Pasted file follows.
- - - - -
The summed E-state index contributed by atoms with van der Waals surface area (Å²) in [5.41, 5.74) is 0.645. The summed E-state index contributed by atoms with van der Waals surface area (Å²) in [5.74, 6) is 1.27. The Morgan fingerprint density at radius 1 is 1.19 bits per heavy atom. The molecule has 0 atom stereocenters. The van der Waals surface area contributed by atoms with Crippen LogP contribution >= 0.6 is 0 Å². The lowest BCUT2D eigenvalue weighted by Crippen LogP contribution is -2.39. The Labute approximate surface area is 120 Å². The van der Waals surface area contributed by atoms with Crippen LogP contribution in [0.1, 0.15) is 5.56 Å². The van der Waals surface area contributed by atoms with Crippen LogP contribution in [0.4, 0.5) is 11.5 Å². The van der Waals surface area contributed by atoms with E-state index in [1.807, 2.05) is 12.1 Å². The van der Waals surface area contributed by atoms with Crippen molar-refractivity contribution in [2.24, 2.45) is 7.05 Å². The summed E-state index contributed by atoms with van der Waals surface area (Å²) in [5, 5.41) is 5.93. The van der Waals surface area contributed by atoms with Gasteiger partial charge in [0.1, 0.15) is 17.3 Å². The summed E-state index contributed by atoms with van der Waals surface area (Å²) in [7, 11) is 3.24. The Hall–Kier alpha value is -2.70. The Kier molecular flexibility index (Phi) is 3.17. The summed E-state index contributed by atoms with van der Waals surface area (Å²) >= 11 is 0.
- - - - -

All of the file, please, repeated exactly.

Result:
The summed E-state index contributed by atoms with van der Waals surface area (Å²) in [5.41, 5.74) is 0.645. The summed E-state index contributed by atoms with van der Waals surface area (Å²) in [5.74, 6) is 1.27. The Morgan fingerprint density at radius 1 is 1.19 bits per heavy atom. The molecule has 0 atom stereocenters. The van der Waals surface area contributed by atoms with Crippen LogP contribution >= 0.6 is 0 Å². The lowest BCUT2D eigenvalue weighted by Crippen LogP contribution is -2.39. The Labute approximate surface area is 120 Å². The van der Waals surface area contributed by atoms with Crippen LogP contribution in [0.1, 0.15) is 5.56 Å². The van der Waals surface area contributed by atoms with Crippen LogP contribution in [0.4, 0.5) is 11.5 Å². The van der Waals surface area contributed by atoms with E-state index in [1.807, 2.05) is 12.1 Å². The van der Waals surface area contributed by atoms with Crippen molar-refractivity contribution in [2.24, 2.45) is 7.05 Å². The summed E-state index contributed by atoms with van der Waals surface area (Å²) in [5, 5.41) is 5.93. The van der Waals surface area contributed by atoms with Gasteiger partial charge in [0.1, 0.15) is 17.3 Å². The summed E-state index contributed by atoms with van der Waals surface area (Å²) in [7, 11) is 3.24. The Hall–Kier alpha value is -2.70. The Kier molecular flexibility index (Phi) is 3.17. The summed E-state index contributed by atoms with van der Waals surface area (Å²) >= 11 is 0.